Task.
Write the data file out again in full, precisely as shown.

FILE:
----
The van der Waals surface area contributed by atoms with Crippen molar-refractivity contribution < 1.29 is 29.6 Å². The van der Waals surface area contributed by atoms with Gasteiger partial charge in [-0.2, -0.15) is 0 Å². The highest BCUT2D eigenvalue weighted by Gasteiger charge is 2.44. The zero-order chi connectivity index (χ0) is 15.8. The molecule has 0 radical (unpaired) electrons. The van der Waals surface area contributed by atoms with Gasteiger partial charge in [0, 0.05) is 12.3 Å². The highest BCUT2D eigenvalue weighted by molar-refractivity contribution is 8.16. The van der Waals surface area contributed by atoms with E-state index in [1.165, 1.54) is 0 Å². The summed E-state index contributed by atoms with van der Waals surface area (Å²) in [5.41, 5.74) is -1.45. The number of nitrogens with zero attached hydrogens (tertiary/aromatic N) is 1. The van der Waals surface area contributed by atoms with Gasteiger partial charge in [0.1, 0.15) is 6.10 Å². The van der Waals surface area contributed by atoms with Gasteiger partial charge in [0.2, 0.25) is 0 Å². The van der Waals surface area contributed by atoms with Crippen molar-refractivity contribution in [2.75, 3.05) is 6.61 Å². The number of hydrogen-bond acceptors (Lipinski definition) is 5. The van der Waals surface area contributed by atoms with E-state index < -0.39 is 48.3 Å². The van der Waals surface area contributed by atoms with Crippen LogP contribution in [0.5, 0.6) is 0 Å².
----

The van der Waals surface area contributed by atoms with Crippen molar-refractivity contribution < 1.29 is 29.6 Å². The van der Waals surface area contributed by atoms with Gasteiger partial charge in [-0.2, -0.15) is 0 Å². The highest BCUT2D eigenvalue weighted by Gasteiger charge is 2.44. The zero-order chi connectivity index (χ0) is 15.8. The molecule has 0 radical (unpaired) electrons. The van der Waals surface area contributed by atoms with Gasteiger partial charge in [0, 0.05) is 12.3 Å². The highest BCUT2D eigenvalue weighted by molar-refractivity contribution is 8.16. The van der Waals surface area contributed by atoms with E-state index in [1.165, 1.54) is 0 Å². The summed E-state index contributed by atoms with van der Waals surface area (Å²) in [5.41, 5.74) is -1.45. The number of nitrogens with zero attached hydrogens (tertiary/aromatic N) is 1. The van der Waals surface area contributed by atoms with Gasteiger partial charge in [0.1, 0.15) is 6.10 Å². The van der Waals surface area contributed by atoms with Gasteiger partial charge in [0.2, 0.25) is 0 Å². The van der Waals surface area contributed by atoms with Crippen molar-refractivity contribution in [2.75, 3.05) is 6.61 Å². The number of hydrogen-bond acceptors (Lipinski definition) is 5. The van der Waals surface area contributed by atoms with E-state index < -0.39 is 48.3 Å². The van der Waals surface area contributed by atoms with Crippen LogP contribution in [0.5, 0.6) is 0 Å².